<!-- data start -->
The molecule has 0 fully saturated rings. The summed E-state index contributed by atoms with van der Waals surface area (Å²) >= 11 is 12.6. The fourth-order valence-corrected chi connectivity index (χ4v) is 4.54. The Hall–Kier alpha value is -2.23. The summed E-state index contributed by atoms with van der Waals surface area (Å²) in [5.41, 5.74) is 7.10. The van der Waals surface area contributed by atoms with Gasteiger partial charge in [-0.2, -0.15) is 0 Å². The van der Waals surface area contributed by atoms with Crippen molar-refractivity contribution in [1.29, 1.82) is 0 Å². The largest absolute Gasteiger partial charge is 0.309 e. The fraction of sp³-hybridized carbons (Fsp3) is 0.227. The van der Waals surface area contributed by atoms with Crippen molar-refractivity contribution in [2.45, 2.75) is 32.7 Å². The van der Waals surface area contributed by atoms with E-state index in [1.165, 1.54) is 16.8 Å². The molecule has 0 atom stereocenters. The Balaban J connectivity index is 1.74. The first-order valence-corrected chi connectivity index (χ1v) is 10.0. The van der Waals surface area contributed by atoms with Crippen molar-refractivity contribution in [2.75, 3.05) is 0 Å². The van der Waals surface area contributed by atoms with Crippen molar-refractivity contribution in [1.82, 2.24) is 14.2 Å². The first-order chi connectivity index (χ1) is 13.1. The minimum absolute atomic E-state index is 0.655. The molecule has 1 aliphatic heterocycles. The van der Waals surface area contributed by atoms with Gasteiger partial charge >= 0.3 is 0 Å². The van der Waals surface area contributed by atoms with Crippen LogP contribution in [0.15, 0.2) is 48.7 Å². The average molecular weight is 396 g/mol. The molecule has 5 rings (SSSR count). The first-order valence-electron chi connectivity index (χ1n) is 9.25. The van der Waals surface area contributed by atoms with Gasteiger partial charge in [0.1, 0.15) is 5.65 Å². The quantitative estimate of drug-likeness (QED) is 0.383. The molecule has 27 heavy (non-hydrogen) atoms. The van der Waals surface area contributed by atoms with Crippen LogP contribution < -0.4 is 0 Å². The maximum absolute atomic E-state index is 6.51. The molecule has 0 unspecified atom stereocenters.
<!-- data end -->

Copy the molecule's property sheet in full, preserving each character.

The molecule has 0 fully saturated rings. The summed E-state index contributed by atoms with van der Waals surface area (Å²) >= 11 is 12.6. The fourth-order valence-corrected chi connectivity index (χ4v) is 4.54. The Hall–Kier alpha value is -2.23. The summed E-state index contributed by atoms with van der Waals surface area (Å²) in [5.41, 5.74) is 7.10. The van der Waals surface area contributed by atoms with Gasteiger partial charge in [-0.2, -0.15) is 0 Å². The van der Waals surface area contributed by atoms with Crippen molar-refractivity contribution in [1.29, 1.82) is 0 Å². The largest absolute Gasteiger partial charge is 0.309 e. The fraction of sp³-hybridized carbons (Fsp3) is 0.227. The van der Waals surface area contributed by atoms with Crippen molar-refractivity contribution in [2.45, 2.75) is 32.7 Å². The van der Waals surface area contributed by atoms with E-state index in [1.165, 1.54) is 16.8 Å². The molecule has 0 atom stereocenters. The Balaban J connectivity index is 1.74. The first-order valence-corrected chi connectivity index (χ1v) is 10.0. The van der Waals surface area contributed by atoms with Crippen molar-refractivity contribution in [2.75, 3.05) is 0 Å². The van der Waals surface area contributed by atoms with Crippen molar-refractivity contribution in [1.82, 2.24) is 14.2 Å². The first-order chi connectivity index (χ1) is 13.1. The minimum absolute atomic E-state index is 0.655. The molecule has 1 aliphatic heterocycles. The van der Waals surface area contributed by atoms with Gasteiger partial charge >= 0.3 is 0 Å². The van der Waals surface area contributed by atoms with Crippen LogP contribution in [0.15, 0.2) is 48.7 Å². The average molecular weight is 396 g/mol. The molecule has 5 rings (SSSR count). The first-order valence-electron chi connectivity index (χ1n) is 9.25. The van der Waals surface area contributed by atoms with Gasteiger partial charge in [0.1, 0.15) is 5.65 Å². The quantitative estimate of drug-likeness (QED) is 0.383. The molecule has 27 heavy (non-hydrogen) atoms. The van der Waals surface area contributed by atoms with Crippen LogP contribution < -0.4 is 0 Å². The maximum absolute atomic E-state index is 6.51. The molecule has 0 unspecified atom stereocenters.